\[\begin{aligned}{}& \mathbb{E}\Bigg(\exp \Bigg(\frac{1}{2}{\int _{{t_{i-1}}}^{{t_{i}}}}{\tilde{\Gamma }^{2}}\big(s,{X^{s}}\big)ds\Bigg)\Bigg)\\ {} & \hspace{1em}\le \mathbb{E}\bigg(\exp \bigg(\frac{3({t_{i}}-{t_{i-1}}){K^{2}}}{2}\underset{s\in [0,T]}{\sup }|{M_{s}}{|^{2}}\bigg)\bigg)\exp \bigg(\frac{3}{2}({t_{i}}-{t_{i-1}}){K^{2}}\big(1+{Y_{0}^{2}}\big)\bigg).\end{aligned}\]*M*is a local martingale vanishing at zero, Proposition 4.19 states that there is a copy (with the same distribution) of*M*(still denoted by the same letter) on another probability space, and a Brownian motion*β*, such that previous expression gives##### (4.21)

\[\begin{aligned}{}& \mathbb{E}\bigg(\exp \bigg(\frac{3({t_{i}}-{t_{i-1}}){K^{2}}}{2}\underset{s\in [0,T]}{\sup }|{\beta _{{[M]_{s}}}}{|^{2}}\bigg)\bigg)\exp \bigg(\frac{3}{2}({t_{i}}-{t_{i-1}}){K^{2}}\big(1+{Y_{0}^{2}}\big)\bigg)\\ {} & \hspace{1em}\le \mathbb{E}\bigg(\exp \bigg(\frac{3({t_{i}}-{t_{i-1}}){K^{2}}}{2}\underset{\tau \in [0,k]}{\sup }|{\beta _{\tau }}{|^{2}}\bigg)\bigg)\exp \bigg(\frac{3}{2}({t_{i}}-{t_{i-1}}){K^{2}}\big(1+{Y_{0}^{2}}\big)\bigg),\end{aligned}\]##### (4.22)

\[\begin{aligned}{}\mathbb{E}\Bigg[\exp \Bigg(\frac{1}{2}{\int _{{t_{i-1}}}^{{t_{i}}}}{\tilde{\Gamma }^{2}}\big(s,{X^{s}}\big)ds\Bigg)\Bigg]& \le \mathbb{E}\bigg[\exp \bigg(\frac{{c_{i}}}{k}\underset{\tau \in [0,k]}{\sup }|{B_{\tau }}{|^{2}}\bigg))\bigg]\exp \bigg(\frac{{c_{i}}}{k}\big(1+{Y_{0}^{2}}\big)\bigg)\\ {} & \le \mathbb{E}\bigg[\underset{\tau \in [0,k]}{\sup }\exp \bigg(\frac{{c_{i}}}{k}|{B_{\tau }}{|^{2}}\bigg)\bigg]\exp \bigg(\frac{{c_{i}}}{k}\big(1+{Y_{0}^{2}}\big)\bigg)\end{aligned}\] \[ \mathbb{E}\bigg[\exp \bigg(\frac{{c_{i}}}{k}|{B_{\tau }}{|^{2}}\bigg)\bigg]\le \mathbb{E}\big[\exp \big({c_{i}}{G^{2}}\big)\big]<\infty ,\]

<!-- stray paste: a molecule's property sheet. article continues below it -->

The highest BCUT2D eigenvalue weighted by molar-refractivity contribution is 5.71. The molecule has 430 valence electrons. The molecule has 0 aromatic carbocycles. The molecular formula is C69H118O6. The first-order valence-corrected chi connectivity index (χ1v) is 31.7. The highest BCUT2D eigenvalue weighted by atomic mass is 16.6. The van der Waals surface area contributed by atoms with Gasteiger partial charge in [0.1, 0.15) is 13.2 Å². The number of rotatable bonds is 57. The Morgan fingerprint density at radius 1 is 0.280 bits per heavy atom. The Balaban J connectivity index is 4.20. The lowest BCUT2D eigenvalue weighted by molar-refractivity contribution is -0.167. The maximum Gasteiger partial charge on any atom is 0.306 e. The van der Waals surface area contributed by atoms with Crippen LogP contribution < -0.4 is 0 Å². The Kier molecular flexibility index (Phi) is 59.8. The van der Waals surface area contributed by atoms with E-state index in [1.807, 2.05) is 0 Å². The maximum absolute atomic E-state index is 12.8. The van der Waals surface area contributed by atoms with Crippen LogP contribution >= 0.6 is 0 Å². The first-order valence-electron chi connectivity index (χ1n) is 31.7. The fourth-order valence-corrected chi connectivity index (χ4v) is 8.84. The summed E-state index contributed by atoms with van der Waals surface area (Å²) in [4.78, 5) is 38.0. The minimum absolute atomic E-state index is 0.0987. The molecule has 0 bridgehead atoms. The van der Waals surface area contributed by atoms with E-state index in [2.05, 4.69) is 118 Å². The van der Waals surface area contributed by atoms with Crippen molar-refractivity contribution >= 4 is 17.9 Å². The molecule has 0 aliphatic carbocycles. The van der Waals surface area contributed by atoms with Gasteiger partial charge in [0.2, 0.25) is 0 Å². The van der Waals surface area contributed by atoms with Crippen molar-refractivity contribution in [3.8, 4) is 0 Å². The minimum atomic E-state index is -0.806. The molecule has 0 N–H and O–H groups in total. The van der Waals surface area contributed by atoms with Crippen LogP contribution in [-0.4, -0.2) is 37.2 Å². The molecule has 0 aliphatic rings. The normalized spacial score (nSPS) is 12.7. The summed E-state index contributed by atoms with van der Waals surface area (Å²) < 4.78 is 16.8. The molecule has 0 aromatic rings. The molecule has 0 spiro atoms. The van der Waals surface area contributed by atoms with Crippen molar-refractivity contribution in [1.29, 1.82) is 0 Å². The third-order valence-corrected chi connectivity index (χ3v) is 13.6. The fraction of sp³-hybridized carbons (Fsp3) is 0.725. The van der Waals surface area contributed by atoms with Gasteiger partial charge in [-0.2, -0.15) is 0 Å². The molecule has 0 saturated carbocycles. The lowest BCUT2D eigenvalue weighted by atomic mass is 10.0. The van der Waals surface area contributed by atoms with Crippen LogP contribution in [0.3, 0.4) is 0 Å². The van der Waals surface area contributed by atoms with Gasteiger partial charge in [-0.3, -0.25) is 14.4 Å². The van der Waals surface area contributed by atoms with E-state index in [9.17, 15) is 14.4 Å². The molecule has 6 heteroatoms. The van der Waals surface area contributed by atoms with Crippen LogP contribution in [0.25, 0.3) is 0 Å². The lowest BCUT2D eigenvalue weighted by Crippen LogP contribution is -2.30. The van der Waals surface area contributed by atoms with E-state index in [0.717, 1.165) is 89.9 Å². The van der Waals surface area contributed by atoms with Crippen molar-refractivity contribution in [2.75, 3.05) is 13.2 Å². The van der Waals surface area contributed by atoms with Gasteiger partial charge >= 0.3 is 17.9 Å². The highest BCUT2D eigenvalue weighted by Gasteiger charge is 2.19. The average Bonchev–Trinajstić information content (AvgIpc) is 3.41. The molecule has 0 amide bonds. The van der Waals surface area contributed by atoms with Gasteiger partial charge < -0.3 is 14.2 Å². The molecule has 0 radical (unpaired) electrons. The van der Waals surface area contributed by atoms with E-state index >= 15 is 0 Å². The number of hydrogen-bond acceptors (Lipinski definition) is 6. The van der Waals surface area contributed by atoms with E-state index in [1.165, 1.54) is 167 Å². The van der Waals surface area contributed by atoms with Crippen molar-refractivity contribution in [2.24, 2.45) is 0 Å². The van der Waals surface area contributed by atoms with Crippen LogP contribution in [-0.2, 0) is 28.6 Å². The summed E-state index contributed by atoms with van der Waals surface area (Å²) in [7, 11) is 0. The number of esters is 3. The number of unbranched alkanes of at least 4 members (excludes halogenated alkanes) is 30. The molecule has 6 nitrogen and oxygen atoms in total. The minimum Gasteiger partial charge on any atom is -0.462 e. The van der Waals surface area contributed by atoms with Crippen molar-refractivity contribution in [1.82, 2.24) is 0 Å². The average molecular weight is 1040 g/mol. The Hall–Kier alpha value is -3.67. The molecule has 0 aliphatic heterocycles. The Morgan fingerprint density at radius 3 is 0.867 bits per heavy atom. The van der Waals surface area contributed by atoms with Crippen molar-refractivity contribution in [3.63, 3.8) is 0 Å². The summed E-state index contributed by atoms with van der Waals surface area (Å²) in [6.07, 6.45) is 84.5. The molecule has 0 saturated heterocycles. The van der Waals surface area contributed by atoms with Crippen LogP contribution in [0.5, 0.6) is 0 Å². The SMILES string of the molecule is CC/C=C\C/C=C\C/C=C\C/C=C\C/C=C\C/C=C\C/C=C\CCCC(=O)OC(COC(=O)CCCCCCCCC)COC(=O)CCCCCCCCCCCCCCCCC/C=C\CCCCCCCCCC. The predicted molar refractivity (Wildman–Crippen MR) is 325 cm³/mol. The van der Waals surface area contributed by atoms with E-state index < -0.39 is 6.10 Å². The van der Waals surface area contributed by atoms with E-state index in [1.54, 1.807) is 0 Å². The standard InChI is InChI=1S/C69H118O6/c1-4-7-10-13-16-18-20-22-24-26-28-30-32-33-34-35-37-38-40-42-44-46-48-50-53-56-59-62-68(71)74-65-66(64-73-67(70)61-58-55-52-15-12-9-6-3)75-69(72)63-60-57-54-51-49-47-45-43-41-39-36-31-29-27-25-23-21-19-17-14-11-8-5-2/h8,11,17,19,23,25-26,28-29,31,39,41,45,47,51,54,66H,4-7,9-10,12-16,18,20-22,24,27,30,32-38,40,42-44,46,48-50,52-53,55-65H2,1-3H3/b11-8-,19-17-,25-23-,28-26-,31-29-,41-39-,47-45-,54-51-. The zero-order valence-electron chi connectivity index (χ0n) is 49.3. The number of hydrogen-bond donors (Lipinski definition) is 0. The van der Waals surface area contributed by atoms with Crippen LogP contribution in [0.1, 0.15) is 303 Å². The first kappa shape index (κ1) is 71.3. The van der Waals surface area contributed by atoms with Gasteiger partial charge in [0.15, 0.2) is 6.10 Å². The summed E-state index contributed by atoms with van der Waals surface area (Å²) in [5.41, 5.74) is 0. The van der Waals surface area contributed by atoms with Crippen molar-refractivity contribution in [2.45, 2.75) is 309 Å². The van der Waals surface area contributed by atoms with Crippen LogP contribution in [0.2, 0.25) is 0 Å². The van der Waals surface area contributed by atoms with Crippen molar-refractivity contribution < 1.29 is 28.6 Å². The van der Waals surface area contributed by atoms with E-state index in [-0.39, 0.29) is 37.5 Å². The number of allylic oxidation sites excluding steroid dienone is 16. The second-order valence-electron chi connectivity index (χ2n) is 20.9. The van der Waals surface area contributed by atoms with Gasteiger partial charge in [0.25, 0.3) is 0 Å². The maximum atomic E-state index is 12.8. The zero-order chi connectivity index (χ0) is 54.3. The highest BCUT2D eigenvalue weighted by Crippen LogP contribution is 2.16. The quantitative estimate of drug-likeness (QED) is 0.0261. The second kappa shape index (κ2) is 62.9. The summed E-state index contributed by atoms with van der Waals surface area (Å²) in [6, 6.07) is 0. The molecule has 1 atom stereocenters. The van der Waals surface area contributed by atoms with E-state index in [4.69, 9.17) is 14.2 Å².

where *G*is a standard Gaussian random variable. Since $x\mapsto \exp (\frac{{c_{i}}}{2k}x)$ is increasing and convex, and ${(|{B_{\tau }}{|^{2}})_{\tau \ge 0}}$ is a nonnegative square integrable submartingale, $(\exp (\frac{{c_{i}}}{2k}|{B_{\tau }}{|^{2}})$ is also a nonnegative submartingale. Consequently, by Doob’s inequality (with $p=2)$ the expectation on the right-hand side of (4.22) is finite. Finally by Proposition 4.18, (4.16) is a martingale. □Proposition 4.20 opens the way to the following existence result for the path-dependent martingale problem.